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2008 Papahanaumokuakea Maritime Heritage Expedition
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Mission Blog: August 12, 2008
USS Saginaw Artifact Recovery

By Hans Van Tilburg, Historian and Maritime Archaeologist
Office of National Marine Sanctuaries Pacific Islands Region

Today two very significant artifacts emerged from the ocean after 138 years on the sea floor, the bell of USS Saginaw and the ship's deep sea sounding lead.  The Saginaw, a Civil War era navy steamer, which served for ten years in the Pacific fleet, was lost at Kure Atoll in 1870.  The story of her crew, shipwrecked on a deserted island, and the heroic month-long open boat voyage of five volunteers back to the main Hawaiian Islands (four died in the rough landing on Kauai, only one remained to pass word of the distant castaways) is now a part of naval legend.  The ship's bell is symbolic of the identity of this historic side wheel steam vessel.  The heavy sounding lead, which would be cast into the sea on a line to check the depth, is associated with navigation among possible hazards, an ironic item found on a shipwreck site.  It was not being swung over the side on the night of the wreck.  The survey of the Saginaw wreck site, scattered among the twisting coral passages of the reef crest, was completed in 2006.

The Saginaw's deep sea sounding lead on the site.

The Saginaw's deep sea sounding lead on the site.

Calm weather made possible the successful recovery of the artifacts from what can be an inaccessible surf zone.  In fact, the team was able to locate new features not seen on the 2006 site survey and to pinpoint artifacts with handheld GPS units from the surface.  The copper alloy bell, retrieved from below a low overhang within the crevices of the reef crest zone, is in delicate shape.  The crown of the bell is fractured on one side, showing intrusion of multiple coral cobblestones which line the groove in the reef.  The exterior has been sanded by years of abrasion in the high energy environment...no number or name is visible at this stage.  It is possible that the years of salt water immersion have leached the alloy metal from the copper, leaving the artifact more brittle.  But archaeologists don't necessarily look for artifacts to be in perfect shape.  The Saginaw's bell shows the damage from the tragic impact with the coral reef, and the powerful influence of the marine environment of the Northwestern Hawaiian Islands.  The sounding lead, much smaller and heavier, survived the years in a more intact state.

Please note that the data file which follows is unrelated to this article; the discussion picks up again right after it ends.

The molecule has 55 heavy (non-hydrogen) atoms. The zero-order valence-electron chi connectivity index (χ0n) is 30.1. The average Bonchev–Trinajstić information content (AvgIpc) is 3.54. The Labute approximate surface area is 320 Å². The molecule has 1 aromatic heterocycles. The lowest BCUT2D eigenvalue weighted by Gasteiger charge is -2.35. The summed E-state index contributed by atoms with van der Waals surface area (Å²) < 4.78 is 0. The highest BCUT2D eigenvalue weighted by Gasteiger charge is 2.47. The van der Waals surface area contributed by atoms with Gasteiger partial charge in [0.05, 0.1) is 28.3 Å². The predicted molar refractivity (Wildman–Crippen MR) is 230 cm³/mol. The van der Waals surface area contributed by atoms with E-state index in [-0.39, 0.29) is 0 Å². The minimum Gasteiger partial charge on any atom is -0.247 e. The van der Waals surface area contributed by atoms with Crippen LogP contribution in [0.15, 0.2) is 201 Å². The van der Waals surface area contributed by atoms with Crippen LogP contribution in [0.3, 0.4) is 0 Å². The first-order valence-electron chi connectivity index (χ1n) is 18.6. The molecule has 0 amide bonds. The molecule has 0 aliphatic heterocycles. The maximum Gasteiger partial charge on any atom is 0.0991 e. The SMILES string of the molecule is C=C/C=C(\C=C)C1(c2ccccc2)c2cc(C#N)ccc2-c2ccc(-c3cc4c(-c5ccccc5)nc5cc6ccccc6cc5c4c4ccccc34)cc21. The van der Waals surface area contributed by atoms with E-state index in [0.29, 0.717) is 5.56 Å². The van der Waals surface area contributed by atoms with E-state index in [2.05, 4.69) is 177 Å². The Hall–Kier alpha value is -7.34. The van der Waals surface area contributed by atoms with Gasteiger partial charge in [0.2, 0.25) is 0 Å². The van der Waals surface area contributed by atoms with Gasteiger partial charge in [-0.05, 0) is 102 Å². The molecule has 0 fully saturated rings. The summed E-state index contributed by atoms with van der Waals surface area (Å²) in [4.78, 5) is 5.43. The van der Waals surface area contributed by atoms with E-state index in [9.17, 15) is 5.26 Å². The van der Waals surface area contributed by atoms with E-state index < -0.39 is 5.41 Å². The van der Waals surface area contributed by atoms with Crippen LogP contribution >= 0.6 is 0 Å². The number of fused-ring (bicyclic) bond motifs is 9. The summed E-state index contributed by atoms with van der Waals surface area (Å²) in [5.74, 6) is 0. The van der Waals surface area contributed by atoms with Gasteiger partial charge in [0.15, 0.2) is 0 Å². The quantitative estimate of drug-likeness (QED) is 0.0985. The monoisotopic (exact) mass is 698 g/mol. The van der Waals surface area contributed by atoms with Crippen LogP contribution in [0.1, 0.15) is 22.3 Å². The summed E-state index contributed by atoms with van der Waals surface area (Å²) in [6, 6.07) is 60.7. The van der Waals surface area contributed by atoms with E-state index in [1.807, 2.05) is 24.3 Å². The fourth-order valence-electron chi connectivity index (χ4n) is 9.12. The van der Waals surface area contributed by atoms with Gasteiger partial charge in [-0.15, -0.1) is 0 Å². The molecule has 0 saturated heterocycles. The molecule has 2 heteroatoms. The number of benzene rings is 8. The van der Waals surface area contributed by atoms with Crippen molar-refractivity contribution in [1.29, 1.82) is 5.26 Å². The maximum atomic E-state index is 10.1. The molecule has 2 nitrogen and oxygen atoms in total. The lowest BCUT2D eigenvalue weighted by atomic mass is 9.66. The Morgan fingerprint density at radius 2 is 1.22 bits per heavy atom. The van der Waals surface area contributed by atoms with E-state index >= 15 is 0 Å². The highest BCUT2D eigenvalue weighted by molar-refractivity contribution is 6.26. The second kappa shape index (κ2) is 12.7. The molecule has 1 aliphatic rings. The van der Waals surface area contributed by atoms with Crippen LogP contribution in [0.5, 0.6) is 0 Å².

Cathy, Dee, and Kelly take measurements and create rough artifact sketches in the Hi'ialaki's dry lab.

Cathy, Dee, and Kelly take measurements and create rough artifact sketches in the Hi'ialaki's dry lab.

Following the work at the Saginaw site, the team dove along the northeast side of the reef crest, searching for the first signs of the British whaler Gledstanes, lost there in 1837.  Back on board the ship, divers cleanse their gear, photograph and sketch the artifacts, check scuba tanks, make plans for the following day, and...write blogs.  Add to that checking email and showering and eating dinner, the time vanishes.

Artifacts like these, when combined with the stories and images from specific events, provide a unique way to share our maritime heritage.  These pieces of USS Saginaw's story from the Northwestern Hawaiian Islands will be placed on display at the Mokupapapa Discovery Center in Hilo, Hawaii.

To ask us questions, you can email the team at: sanctuaries@noaa.gov and we will answer your questions within the blog, or in a live internet broadcast later in the cruise. Again, stay tuned for details.

 

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